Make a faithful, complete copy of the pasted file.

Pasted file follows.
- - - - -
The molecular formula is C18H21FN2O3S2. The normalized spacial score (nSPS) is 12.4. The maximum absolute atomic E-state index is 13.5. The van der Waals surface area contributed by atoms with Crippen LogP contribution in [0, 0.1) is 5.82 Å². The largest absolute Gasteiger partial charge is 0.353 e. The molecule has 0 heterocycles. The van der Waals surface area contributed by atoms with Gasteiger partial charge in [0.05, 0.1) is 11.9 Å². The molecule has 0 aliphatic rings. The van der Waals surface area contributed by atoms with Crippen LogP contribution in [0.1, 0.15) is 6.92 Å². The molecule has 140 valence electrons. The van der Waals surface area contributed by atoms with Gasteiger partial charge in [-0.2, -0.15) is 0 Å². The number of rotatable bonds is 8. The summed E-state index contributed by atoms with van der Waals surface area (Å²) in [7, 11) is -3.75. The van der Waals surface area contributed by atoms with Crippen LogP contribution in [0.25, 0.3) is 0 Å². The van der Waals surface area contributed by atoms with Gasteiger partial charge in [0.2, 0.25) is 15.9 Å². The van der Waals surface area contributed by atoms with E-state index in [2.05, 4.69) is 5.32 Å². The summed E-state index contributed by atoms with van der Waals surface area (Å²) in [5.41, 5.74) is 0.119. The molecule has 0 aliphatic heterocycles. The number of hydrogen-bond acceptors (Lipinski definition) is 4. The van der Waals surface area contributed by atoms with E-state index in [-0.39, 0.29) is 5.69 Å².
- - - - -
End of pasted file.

The molecular formula is C18H21FN2O3S2. The normalized spacial score (nSPS) is 12.4. The maximum absolute atomic E-state index is 13.5. The van der Waals surface area contributed by atoms with Crippen LogP contribution in [0, 0.1) is 5.82 Å². The largest absolute Gasteiger partial charge is 0.353 e. The molecule has 0 heterocycles. The van der Waals surface area contributed by atoms with Gasteiger partial charge in [0.05, 0.1) is 11.9 Å². The molecule has 0 aliphatic rings. The van der Waals surface area contributed by atoms with Crippen LogP contribution in [0.1, 0.15) is 6.92 Å². The molecule has 140 valence electrons. The van der Waals surface area contributed by atoms with Gasteiger partial charge in [-0.2, -0.15) is 0 Å². The number of rotatable bonds is 8. The summed E-state index contributed by atoms with van der Waals surface area (Å²) in [7, 11) is -3.75. The van der Waals surface area contributed by atoms with Crippen LogP contribution in [0.25, 0.3) is 0 Å². The van der Waals surface area contributed by atoms with Gasteiger partial charge in [0.2, 0.25) is 15.9 Å². The van der Waals surface area contributed by atoms with E-state index in [2.05, 4.69) is 5.32 Å². The summed E-state index contributed by atoms with van der Waals surface area (Å²) in [5.41, 5.74) is 0.119. The molecule has 0 aliphatic heterocycles. The number of hydrogen-bond acceptors (Lipinski definition) is 4. The van der Waals surface area contributed by atoms with E-state index in [-0.39, 0.29) is 5.69 Å².